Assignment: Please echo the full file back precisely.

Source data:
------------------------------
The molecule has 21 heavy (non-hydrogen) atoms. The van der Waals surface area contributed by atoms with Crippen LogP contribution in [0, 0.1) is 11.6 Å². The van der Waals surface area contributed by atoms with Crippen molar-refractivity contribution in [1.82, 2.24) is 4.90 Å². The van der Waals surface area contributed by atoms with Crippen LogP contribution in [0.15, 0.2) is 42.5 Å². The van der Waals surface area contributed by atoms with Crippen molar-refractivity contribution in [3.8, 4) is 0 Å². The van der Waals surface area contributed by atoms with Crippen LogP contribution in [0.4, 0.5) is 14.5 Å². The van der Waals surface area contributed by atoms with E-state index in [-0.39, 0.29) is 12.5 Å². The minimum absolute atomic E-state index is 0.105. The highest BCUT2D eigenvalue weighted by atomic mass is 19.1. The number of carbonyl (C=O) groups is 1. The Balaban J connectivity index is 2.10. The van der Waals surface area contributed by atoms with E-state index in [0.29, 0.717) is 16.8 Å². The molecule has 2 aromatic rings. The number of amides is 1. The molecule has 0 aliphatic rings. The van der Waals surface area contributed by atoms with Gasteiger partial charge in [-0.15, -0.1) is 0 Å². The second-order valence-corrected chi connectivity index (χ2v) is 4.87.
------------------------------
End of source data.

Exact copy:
The molecule has 21 heavy (non-hydrogen) atoms. The van der Waals surface area contributed by atoms with Crippen LogP contribution in [0, 0.1) is 11.6 Å². The van der Waals surface area contributed by atoms with Crippen molar-refractivity contribution in [1.82, 2.24) is 4.90 Å². The van der Waals surface area contributed by atoms with Crippen LogP contribution in [0.15, 0.2) is 42.5 Å². The van der Waals surface area contributed by atoms with Crippen molar-refractivity contribution in [3.8, 4) is 0 Å². The van der Waals surface area contributed by atoms with Crippen LogP contribution in [0.4, 0.5) is 14.5 Å². The van der Waals surface area contributed by atoms with E-state index in [-0.39, 0.29) is 12.5 Å². The minimum absolute atomic E-state index is 0.105. The highest BCUT2D eigenvalue weighted by atomic mass is 19.1. The number of carbonyl (C=O) groups is 1. The Balaban J connectivity index is 2.10. The van der Waals surface area contributed by atoms with E-state index in [0.29, 0.717) is 16.8 Å². The molecule has 2 aromatic rings. The number of amides is 1. The molecule has 0 aliphatic rings. The van der Waals surface area contributed by atoms with Gasteiger partial charge in [-0.15, -0.1) is 0 Å². The second-order valence-corrected chi connectivity index (χ2v) is 4.87.